4. I'm glad you brought this up, since it reminds us that talking in generalities always leaves out the exceptions. However, I think it's still important for the exceptions to try and see things from the generality's point of view. So yeah, it's just another tool with no unhealthy connections... for you. But there's a vast and constantly growing majority of people in our privileged society that fit exactly into the niche Sherry Turkle's fleshed out: they have no resistance, and their devices aren't tools. There's a strong, ever-present psychological connection there that has way more power over them than is healthy. Try asking a classroom of college students to turn off their phones in your presence; it won't happen.

    I think her point is to get us to your thinking, in which the internet is just another tool. But that's going to take a lot of work, because for this coming generation it is so much more.

  5. Hi Sam, you make some excellent points that get at some underlying factors of cause-effect which I've been pondering.  One is age.  At yours (and my own) stage of life, adapting to technology vs. having it mold us is an easier thing to manage.  Is it the dog wagging the tail, or vice versa?  Young people do not have the experience to discern using the technology, versus becoming a slave to the technology.  Second is personality type.  The way that one interacts is so dependent upon personality (introverted / extroverted, etc.), and whether one is moving in a healthy vs. stressed state of mind.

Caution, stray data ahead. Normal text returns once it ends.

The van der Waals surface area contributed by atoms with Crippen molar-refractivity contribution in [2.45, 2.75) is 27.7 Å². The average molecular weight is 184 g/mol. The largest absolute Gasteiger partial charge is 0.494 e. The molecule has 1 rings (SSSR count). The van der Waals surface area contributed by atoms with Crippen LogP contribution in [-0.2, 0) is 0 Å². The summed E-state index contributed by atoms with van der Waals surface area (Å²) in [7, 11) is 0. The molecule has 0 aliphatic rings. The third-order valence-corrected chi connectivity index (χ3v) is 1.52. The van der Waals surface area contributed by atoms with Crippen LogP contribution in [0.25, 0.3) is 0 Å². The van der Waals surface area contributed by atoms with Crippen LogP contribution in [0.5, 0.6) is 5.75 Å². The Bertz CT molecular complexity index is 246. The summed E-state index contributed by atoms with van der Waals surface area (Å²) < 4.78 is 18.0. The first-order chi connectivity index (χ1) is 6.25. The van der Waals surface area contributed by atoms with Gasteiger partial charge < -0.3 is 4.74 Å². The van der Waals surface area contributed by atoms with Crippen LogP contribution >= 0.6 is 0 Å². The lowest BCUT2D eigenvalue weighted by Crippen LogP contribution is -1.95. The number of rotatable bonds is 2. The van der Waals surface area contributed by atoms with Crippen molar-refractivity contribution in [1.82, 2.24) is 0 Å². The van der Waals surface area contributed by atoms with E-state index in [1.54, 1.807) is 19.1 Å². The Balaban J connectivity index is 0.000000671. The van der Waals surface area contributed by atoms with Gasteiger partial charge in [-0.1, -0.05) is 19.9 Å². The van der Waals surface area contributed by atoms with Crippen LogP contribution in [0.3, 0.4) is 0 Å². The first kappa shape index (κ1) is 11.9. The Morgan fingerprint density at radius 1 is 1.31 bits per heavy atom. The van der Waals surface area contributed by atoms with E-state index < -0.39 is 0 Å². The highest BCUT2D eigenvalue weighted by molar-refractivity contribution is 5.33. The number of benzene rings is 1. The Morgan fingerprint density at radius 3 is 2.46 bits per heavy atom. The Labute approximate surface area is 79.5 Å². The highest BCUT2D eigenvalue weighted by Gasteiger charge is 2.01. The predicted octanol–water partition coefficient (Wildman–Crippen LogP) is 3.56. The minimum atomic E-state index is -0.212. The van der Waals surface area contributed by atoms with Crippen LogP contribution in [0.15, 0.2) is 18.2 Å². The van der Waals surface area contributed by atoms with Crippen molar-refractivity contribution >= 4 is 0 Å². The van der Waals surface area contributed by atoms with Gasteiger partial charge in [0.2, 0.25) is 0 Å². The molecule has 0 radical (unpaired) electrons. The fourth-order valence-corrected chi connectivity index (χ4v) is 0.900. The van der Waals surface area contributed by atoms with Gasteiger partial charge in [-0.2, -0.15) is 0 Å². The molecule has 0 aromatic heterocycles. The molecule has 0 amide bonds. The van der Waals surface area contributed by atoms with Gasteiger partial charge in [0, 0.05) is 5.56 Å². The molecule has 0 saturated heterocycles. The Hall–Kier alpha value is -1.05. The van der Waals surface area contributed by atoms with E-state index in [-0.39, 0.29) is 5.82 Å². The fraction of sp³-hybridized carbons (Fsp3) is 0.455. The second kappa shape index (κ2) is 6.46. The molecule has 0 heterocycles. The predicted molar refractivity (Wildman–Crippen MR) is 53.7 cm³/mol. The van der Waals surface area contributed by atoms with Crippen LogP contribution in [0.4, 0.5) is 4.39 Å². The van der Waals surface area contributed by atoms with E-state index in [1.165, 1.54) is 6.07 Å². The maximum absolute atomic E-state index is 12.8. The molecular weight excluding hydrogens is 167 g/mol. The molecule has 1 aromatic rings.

I can say that I have had more direct experiences with people in "pseudo-community" who have absolutely no intention or desire of deep connection, through meaningful conversation or otherwise.  Whether that is caused by the explosion of technology, or whether technology is only an effect of our isolated, disconnected social condition, who knows?  Probably a little of both.  The friends (face-to-face and digital/third space) with whom I can carry on a meaningful, deep conversation are few and far between.  I think I'm a weirdo to be so difficult that way, but there you have it.

    I am like you, Sam.  I enjoy being alone -- walking outdoors listening to music, reading, thinking/reflecting.  Eventually then, I like to discuss whatever new idea or experience I'm having with another person.  :-)  But, when I am with people and attempting to converse with them, I don't think it is unreasonable to sense loneliness when one perceives not being heard, or being dismissed/invalidated/ignored.  Am I making any sense in that statement?